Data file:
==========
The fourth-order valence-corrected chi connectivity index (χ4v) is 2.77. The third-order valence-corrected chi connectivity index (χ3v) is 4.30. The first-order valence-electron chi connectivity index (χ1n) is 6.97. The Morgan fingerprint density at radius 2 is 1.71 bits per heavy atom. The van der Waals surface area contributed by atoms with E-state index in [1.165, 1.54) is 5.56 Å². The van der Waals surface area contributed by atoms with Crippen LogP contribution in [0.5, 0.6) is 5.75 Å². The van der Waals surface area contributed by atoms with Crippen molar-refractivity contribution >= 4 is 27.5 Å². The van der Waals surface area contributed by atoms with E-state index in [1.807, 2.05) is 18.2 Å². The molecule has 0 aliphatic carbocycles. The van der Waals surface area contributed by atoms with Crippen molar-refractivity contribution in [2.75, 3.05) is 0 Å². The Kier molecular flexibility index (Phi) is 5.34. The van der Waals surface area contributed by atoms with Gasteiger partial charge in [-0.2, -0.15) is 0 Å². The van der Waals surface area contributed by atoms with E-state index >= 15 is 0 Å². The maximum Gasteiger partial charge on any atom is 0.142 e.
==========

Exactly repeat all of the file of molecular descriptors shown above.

The fourth-order valence-corrected chi connectivity index (χ4v) is 2.77. The third-order valence-corrected chi connectivity index (χ3v) is 4.30. The first-order valence-electron chi connectivity index (χ1n) is 6.97. The Morgan fingerprint density at radius 2 is 1.71 bits per heavy atom. The van der Waals surface area contributed by atoms with E-state index in [1.165, 1.54) is 5.56 Å². The van der Waals surface area contributed by atoms with Crippen LogP contribution in [0.5, 0.6) is 5.75 Å². The van der Waals surface area contributed by atoms with Crippen molar-refractivity contribution >= 4 is 27.5 Å². The van der Waals surface area contributed by atoms with E-state index in [1.807, 2.05) is 18.2 Å². The molecule has 0 aliphatic carbocycles. The van der Waals surface area contributed by atoms with Crippen molar-refractivity contribution in [2.75, 3.05) is 0 Å². The Kier molecular flexibility index (Phi) is 5.34. The van der Waals surface area contributed by atoms with Gasteiger partial charge in [-0.2, -0.15) is 0 Å². The van der Waals surface area contributed by atoms with E-state index >= 15 is 0 Å². The maximum Gasteiger partial charge on any atom is 0.142 e.